The WA Symphony Orchestra go retro with The Best of British on the 7th before a Sibelius fest on 20/21/22 with Asher Fisch conducting the second symphony and concert master Laurence Jackson in Stravinsky's Violin Concerto. On the 28/29th the Zuckerman Trio join the orchestra for Beethoven's Triple Concerto with Pinchas Zukerman also featuring in Berg's Violin Concerto.

Let me know if I've missed anything. See you at a concert soon!

Monday, 20 March 2017

Celebrity Soft Spot Carolyn Chard

This year the West Australian Opera celebrates its 50th anniversary and at the helm is Carolyn Chard, general manager for nearly two decades. Carolyn worked in arts management across multiple platforms in Perth before discovering opera. She shares a glimpse of the inner workings of the company and why 'music is the strongest form of magic'.

What music gets your heart racing?

Dance music with a heavy beat, the kind you feel in your body on a dance floor.
Beautiful music, music that speaks to your soul  (too many to name plus depends what mood I am in; today maybe Parsifal overture, Mahler 5; tomorrow I would name others). Some renditions of Ave Maria just melt me; at other times I dissolve listening to Nick Cave’s Into My Arms.

What calms you down?

Walking on the beach
Beautiful music

What do you sing along to?

‘Happy’ by Pharrell Williams (although you don’t want me to).

This year WA Opera celebrates its 50th year. The company has been collecting stories and memories from past cast and audience members. What have you learned about WA Opera from these?

That there is an appreciation for the company and a memory bank that is very personal and individual to many patrons; that the company has made an impact on collective memory. The stories are all on the website and worth reading at

Carolyn with the ‘hero image’ marketing team

What is the role of an opera company in a city like Perth?

To present the artform in a beautiful theatre, to maintain the tradition of grand opera in an isolated city.

You walk something of a tightrope balancing traditional repertoire with bold contemporary repertoire like new works by Richard Mills and Iain Grandage. How do you navigate the responsibilities of expanding your audience while also retaining traditional subscribers?

It’s a risk every time and actually hard to navigate or balance through the level of risk you are willing to expose the company to. How do you measure what that success looks like? Is it financial success at the box office? Artistic success? What if you have one without the other? Is it still worth the investment event at the cost of forgoing other work?

The WA Opera team is a small family. International singers often talk about the warm welcome they receive when performing here. What is special for you about your team?

I try to engender a caring culture where we welcome and look after people, Many years ago a theatre director pointed out to me that we trade in human emotion, that’s our widget, our product. It means that we have to look after that carefully and that boils down to looking after people. I work with some wonderful, committed, energetic and enthusiastic people who love the company and the theatre, who have a passion for opera and who take great  pride in our singers, our chorus, our creative colleagues and WASO musicians.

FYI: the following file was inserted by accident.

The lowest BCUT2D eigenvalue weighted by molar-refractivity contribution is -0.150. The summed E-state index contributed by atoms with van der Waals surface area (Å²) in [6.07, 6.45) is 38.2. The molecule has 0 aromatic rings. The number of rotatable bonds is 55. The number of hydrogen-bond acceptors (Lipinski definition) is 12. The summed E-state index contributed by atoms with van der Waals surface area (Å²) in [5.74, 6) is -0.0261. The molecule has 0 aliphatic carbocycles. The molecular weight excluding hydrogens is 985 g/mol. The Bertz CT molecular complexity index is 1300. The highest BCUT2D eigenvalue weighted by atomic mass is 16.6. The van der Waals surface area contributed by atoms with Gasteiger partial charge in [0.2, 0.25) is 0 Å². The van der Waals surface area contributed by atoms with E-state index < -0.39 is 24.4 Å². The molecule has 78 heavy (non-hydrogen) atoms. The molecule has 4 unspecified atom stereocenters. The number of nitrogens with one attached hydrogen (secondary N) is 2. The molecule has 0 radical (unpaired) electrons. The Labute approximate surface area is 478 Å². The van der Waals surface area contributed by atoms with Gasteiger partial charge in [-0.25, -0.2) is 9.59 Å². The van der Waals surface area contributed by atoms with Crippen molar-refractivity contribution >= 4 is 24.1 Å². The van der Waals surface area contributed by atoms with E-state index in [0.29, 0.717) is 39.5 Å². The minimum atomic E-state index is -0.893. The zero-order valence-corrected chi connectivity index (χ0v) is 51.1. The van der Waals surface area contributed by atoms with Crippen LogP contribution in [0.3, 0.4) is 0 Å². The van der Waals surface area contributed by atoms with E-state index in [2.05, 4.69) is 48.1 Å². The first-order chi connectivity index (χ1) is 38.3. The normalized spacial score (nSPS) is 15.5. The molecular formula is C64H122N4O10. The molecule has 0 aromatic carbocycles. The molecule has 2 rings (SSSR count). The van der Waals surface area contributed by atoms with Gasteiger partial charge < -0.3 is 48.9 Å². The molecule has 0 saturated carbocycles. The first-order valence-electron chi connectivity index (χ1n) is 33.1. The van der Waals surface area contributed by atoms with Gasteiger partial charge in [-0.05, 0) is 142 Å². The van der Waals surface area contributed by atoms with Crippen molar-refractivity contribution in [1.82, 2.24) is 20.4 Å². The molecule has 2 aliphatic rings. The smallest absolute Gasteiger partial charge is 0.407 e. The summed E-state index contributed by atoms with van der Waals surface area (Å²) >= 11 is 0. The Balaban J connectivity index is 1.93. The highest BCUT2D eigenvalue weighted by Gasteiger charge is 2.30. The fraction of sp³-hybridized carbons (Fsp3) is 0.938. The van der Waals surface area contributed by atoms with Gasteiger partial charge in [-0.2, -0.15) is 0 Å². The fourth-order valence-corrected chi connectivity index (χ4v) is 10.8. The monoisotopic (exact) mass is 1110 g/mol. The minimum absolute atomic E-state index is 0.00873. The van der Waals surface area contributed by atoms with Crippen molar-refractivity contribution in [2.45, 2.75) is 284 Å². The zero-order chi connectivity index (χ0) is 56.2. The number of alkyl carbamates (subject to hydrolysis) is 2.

In your other life (before opera) you were in banking and fashion design. You worked in management roles for Barking Gecko and Deckchair before heading into opera in 2001. What was the appeal of opera?

At Wesfarmers Centenary Dinner with her daughter
I studied fashion design. I worked in banking. I promoted bands, events and DJs in clubs during the dance music and rave scene in the eighties and nineties (The Prodigy, Blackbox, Kevin Saunderson, Dream Frequency, Sasha). I did the arts management degree at WAAPA and moved into theatre management at Deckchair Theatre and Barking Gecko Theatre (during this tenure we established the Awesome Festival). I worked with Black Swan Theatre, Perth Theatre Company and Kulcha. I met Richard Mills when we co-produced the Britten children’s opera Noyes Fludde/Noah’s Flood and he encouraged me to consider the management role with opera. He taught me much about the artform and engendered a passion for producing and presenting opera. I worked with my Australian opera colleagues at Opera Conference and was invited to a dual senior management position with Opera Australian based out of Sydney and Melbourne offices. I was invited to resume the general manager’s role with WAO when my successor moved to the CEO position with WASO.

What are you proudest of in your years with WA Opera?

I have worked in opera now for almost two decades, in two stints as General Manager with this company split by a few years with the national opera company based out of both Sydney and Melbourne. I am proud of presenting and producing two of Richard Mills’s works, both new operas with the Perth Festival – Batavia, which was commissioned by Opera Australia as part of the Centenary of Federation and first presented in Melbourne in 2000, and The Love of the Nightingale which was part of the Wesfarmers Arts Commissioning Series. Both operas were composed and conducted by Richard Mills and both directed by Lindy Hume. They had a special rapport which translated well on stage. On opening night of Batavia in Perth the CEO of Opera Australia turned to me and shook my hand and congratulated me on getting the work into the theatre and onto the stage (it was a production that I had been told ‘would not fit the Maj’ and, with my clever Production Manager Mandy Farmer, we found a way to store some of the scenery between Acts in containers on the street)